The Dallas Mavericks, who struck out in their pursuit of a top-level free agent this summer and subsequently passed on a potential move to acquire Al Jefferson, have but a few ways to improveme this season. Tyson Chandler, the Mavs’ most significant off-season addition, is the most obvious avenue through which to do so. Beyond Chandler, Dallas will rely on internal improvement through development and familiarity, and no incumbent Mav is expected to make a bigger leap than Rodrigue Beaubois.
Unfortunately, the Mavs will be without Beaubois services when they open the season against the Charlotte Bobcats on Wednesday. But Chandler, who injured his hand in a preseason game last week, appears to be ready to play. From Tim MacMahon of ESPN Dallas:
Chandler practiced Monday for the first time since injuring his thumb in a preseason loss to the Orlando Magic last week. Barring a setback Tuesday, he’ll be in the rotation for the season opener, although it isn’t clear whether he’ll start or come off the bench behind Brendan Haywood. “I was able to do everything and felt good out there,” said Chandler, who was traded from Charlotte to Dallas this offseason. “Initially going out there, I felt a little skeptical about catching the ball and stuff, but it went well. I felt good today in practice. I’m ready to go.”
Beaubois, on the other hand, is still walking around in a protective boot, and has yet to do any kind of intensive on-court work. The Mavs haven’t set any definitive timetable for Beaubois’ return, and the young guard, who played so brilliantly in limited minutes for the Mavericks last season, will have to wait a bit longer before attempting to take on the great internal and external expectations for his progress this season.
Beaubois was poised to start for Dallas, and none of the Mavs’ other guards made a definitive case to start in his stead during either training camp or the preseason. Jason Terry is probably the most likely candidate to claim the starting role, but Dominique Jones and Shawn Marion are also possibilities.
The second round was supposed to be when things got exciting. Instead, the San Antonio Spurs put on an absolute clinic at home, blowing out the Oklahoma City Thunder, 124-92 to take a 1-0 series lead.
Just about everything went in for San Antonio, particularly for LaMarcus Aldridge and Kawhi Leonard, who combined for 63 points. How dominant were they?
Aldridge in particular got anything he wanted against the Thunder. Oklahoma City’s stars were quiet, with Kevin Durant scoring just 16 points and Russell Westbrook 14. San Antonio controlled the game from the start and Oklahoma City never recovered from the opening punch.
It’s hard to imagine Durant and Westbrook are this ineffective again, and hopefully the rest of this series will be a little more competitive. But the Spurs did what the Spurs do, and did nothing to shake the feeling that they’re the favorites to win the west, now that Stephen Curry‘s status is unknown.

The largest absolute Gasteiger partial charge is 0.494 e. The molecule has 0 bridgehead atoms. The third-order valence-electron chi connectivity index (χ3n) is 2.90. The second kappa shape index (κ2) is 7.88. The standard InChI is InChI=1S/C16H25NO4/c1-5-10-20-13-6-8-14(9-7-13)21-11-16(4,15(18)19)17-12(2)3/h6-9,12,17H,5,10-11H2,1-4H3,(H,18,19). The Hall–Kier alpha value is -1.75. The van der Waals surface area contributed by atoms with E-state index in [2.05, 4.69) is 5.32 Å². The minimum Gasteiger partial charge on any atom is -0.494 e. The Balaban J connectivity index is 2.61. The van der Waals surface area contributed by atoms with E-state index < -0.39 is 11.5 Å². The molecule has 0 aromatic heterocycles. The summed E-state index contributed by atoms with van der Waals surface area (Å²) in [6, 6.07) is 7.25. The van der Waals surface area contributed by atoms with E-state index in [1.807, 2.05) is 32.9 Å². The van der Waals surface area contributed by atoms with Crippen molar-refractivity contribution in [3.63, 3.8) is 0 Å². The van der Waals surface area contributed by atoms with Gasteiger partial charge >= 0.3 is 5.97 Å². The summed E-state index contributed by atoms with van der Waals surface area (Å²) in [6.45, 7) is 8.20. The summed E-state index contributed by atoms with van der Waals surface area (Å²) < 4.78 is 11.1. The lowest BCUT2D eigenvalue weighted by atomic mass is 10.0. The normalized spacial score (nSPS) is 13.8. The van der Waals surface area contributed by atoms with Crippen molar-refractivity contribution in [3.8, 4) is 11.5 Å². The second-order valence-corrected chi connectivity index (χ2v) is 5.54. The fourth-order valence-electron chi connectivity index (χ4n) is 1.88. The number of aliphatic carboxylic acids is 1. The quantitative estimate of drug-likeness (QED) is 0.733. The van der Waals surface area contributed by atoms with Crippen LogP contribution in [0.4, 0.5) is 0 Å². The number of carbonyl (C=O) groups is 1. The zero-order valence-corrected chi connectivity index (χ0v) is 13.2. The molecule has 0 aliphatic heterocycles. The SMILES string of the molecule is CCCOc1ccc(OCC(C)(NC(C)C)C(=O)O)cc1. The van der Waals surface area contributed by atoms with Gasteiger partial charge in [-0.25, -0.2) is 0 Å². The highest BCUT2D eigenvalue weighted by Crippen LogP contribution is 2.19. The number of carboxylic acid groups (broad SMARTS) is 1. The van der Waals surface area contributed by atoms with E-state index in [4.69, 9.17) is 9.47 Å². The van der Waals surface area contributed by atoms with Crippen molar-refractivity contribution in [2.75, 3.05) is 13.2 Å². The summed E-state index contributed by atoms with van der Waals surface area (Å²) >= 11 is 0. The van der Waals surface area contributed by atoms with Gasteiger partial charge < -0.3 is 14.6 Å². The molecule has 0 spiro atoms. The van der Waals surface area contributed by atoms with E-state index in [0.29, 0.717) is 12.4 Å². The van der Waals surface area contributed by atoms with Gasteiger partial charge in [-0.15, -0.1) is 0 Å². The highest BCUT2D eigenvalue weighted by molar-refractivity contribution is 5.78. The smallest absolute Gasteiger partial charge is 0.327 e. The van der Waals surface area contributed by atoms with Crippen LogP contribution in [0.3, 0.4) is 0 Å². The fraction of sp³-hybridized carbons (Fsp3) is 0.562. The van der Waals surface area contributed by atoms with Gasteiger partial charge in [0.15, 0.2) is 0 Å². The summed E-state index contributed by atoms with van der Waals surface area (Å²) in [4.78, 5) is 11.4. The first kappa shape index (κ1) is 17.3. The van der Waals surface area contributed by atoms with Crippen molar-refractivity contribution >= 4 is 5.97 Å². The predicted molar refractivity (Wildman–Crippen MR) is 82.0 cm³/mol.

ATLANTA (AP) A year ago, Atlanta’s magical season ended with a resounding sweep by Cleveland in the Eastern Conference final.
Now, the Hawks have another shot at LeBron James and the Cavaliers.
Feeling confident after an opening-round victory over Boston, the Hawks returned to practice Saturday to begin preparations for the best-of-seven series.
Game 1 is Monday night in Cleveland.
The Hawks were the top-seeded team in the East last season after a record 60-win campaign. It didn’t do them much good against the Cavaliers, who steamrolled Atlanta in four straight games.
Even though they slipped to 48 wins and fourth in the conference, the Hawks actually sound a bit more confident heading into this matchup, largely because of their improved defense and rebounding.
For the second consecutive year, the Warriors have lost their lead assistant to another team. When the Pelicans hired Alvin Gentry during last year’s playoffs, Steve Kerr promoted Luke Walton to associate head coach and added former journeyman big man Jarron Collins to the bench. Now that Walton is headed to the Lakers as their next head coach, the Warriors will go outside the organization to find a replacement, according to ESPN.com’s Marc Stein. And one name that will likely not be in the mix is David Blatt, who very nearly became an assistant under Kerr in 2014 before being offered the Cavaliers’ head job.
Given Walton’s success this season as interim head coach while Kerr recovered from back surgery, this will undoubtedly be the most attractive assistant job in the league.
In the last few years, NBA head coaching salaries have skyrocketed, and new Lakers coach Luke Walton is no exception. According to the Los Angeles Times‘ Mike Bresnahan, Walton is getting $25 million over five years, which is the same as Steve Kerr’s deal with the Warriors, now-former Knicks coach Derek Fisher’s deal in New York, and Fred Hoiberg’s deal with the Bulls.
This kind of money has become standard for head coaches who don’t also have front-office power. Tom Thibodeau and Stan Van Gundy both get between $7 and $8 million annually to do both jobs. Given how good Walton’s current situation with the Warriors is, the Lakers probably had to be on the high end of the coaching spectrum to get him to leave.